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Aphrodite Pandemos
Aphrodite
Aphrodite
Pandemos (Ancient Greek: Πάνδημος; "common to all the people"), occurs as an epithet of the Greek goddess Aphrodite. This epithet can be interpreted in different ways. Plato and Pausanias describe Aphrodite
Aphrodite
Pandemos (Venus vulgivaga or popularis) as the goddess of sensual pleasures, in opposition to Aphrodite
Aphrodite
Urania, or "the heavenly Aphrodite".[1] She was represented at Elis
Elis
by Scopas riding on a ram.[2] Another interpretation is that of Aphrodite uniting all the inhabitants of a country into one social or political body
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Pandemos (butterfly)
Numerous, see textThe Nymphidiini are one of the larger tribes of metalmark butterflies (family Riodinidae). As numerous Riodinidae genera have not yet been unequivocally assigned to a tribe, the genus list is preliminary. The Theopina subtribe was formerly considered a distinct tribe Theopini. Selected genera[edit]Subtribe NymphidiinaAdelotypa Calociasma[verification needed] Calospila[verification needed] Catocyclotis Dysmathia Hypophylla Joiceya Livendula Menander Minotauros Mycastor Nymphidium Pandemos Periplacis Rodinia Setabis ZelotaeaSubtribe AricorinaAriconias AricorisSubtribe LemoniadinaJuditha Lemonias Synargis ThisbeSubtribe TheopinaArchaeonympha Behemothia Calicosama[verification needed] Protonymphidia TheopeTaxon identifiersWd: Q2674341 Fossilworks: 233698 NCBI: 124372This Riodinidae-related article is a stub
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Hetaera
Hetaira
Hetaira
/hɪˈtaɪrə/ (plural hetairai (/hɪˈtaɪraɪ/), also hetaera /hɪˈtɪrə/ (plural hetaerae /hɪˈtɪriː/), (Ancient Greek: ἑταίρα, "companion", pl. ἑταῖραι) was a type of prostitute in ancient Greece. Traditionally, historians of ancient Greece have distinguished between hetairai and pornai, another class of Greek prostitute. In contrast to pornai, who provided sex for a large number of clients in brothels or on the street, hetairai were thought to have had only a few men as clients at any one time, to have had long-term relationships with them, and to have provided companionship and intellectual stimulation as well as sex.[1] For instance, Charles Seltman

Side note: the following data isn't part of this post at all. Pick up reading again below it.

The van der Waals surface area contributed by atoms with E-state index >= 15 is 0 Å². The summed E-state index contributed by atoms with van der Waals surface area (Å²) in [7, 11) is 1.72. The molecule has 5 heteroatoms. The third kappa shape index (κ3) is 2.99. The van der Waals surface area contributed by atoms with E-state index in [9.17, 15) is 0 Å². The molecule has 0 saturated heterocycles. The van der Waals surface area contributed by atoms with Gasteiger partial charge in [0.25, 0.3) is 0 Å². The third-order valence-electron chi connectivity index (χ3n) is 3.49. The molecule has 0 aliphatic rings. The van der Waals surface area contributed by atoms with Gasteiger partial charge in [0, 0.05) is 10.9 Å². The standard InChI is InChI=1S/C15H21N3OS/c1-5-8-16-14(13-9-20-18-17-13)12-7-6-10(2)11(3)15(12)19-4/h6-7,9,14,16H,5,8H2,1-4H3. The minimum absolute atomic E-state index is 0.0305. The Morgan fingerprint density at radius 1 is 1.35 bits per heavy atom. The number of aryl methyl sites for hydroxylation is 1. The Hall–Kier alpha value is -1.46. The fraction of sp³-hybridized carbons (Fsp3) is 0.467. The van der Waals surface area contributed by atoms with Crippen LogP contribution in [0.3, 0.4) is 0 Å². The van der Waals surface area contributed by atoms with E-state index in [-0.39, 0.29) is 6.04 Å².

Charles Seltman
wrote in 1953 that "hetaeras were certainly in a very different class, often highly educated women".[2] More recently, however, historians have questioned the extent to which there was really a distinction between hetairai and pornai
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Dictionary Of Greek And Roman Biography And Mythology
The Dictionary of Greek and Roman Biography and Mythology
Dictionary of Greek and Roman Biography and Mythology
(1849, originally published 1844 under a slightly different title) is an encyclopedia/biographical dictionary. Edited by William Smith, the dictionary spans three volumes and 3,700 pages. It is a classic work of 19th-century lexicography. The work is a companion to Smith's Dictionary of Greek and Roman Antiquities and Dictionary of Greek and Roman Geography.[1]Contents1 Authors and scope 2 Use and availability today 3 See also 4 References 5 External linksAuthors and scope[edit]Excerpt from Philolaus
Philolaus
Pythagoras book, (Charles Peter Mason, 1870)The work lists thirty-five authors in addition to the editor, who is also an author for some definitions and articles
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William Smith (lexicographer)
Sir William Smith (20 May 1813 – 7 October 1893)[1] was an English lexicographer. He also made advances in the teaching of Greek and Latin in schools.Contents1 Early life 2 Career2.1 Publications3 Honours and death 4 Notes 5 References 6 External linksEarly life[edit] Smith was born in Enfield in 1813 of Nonconformist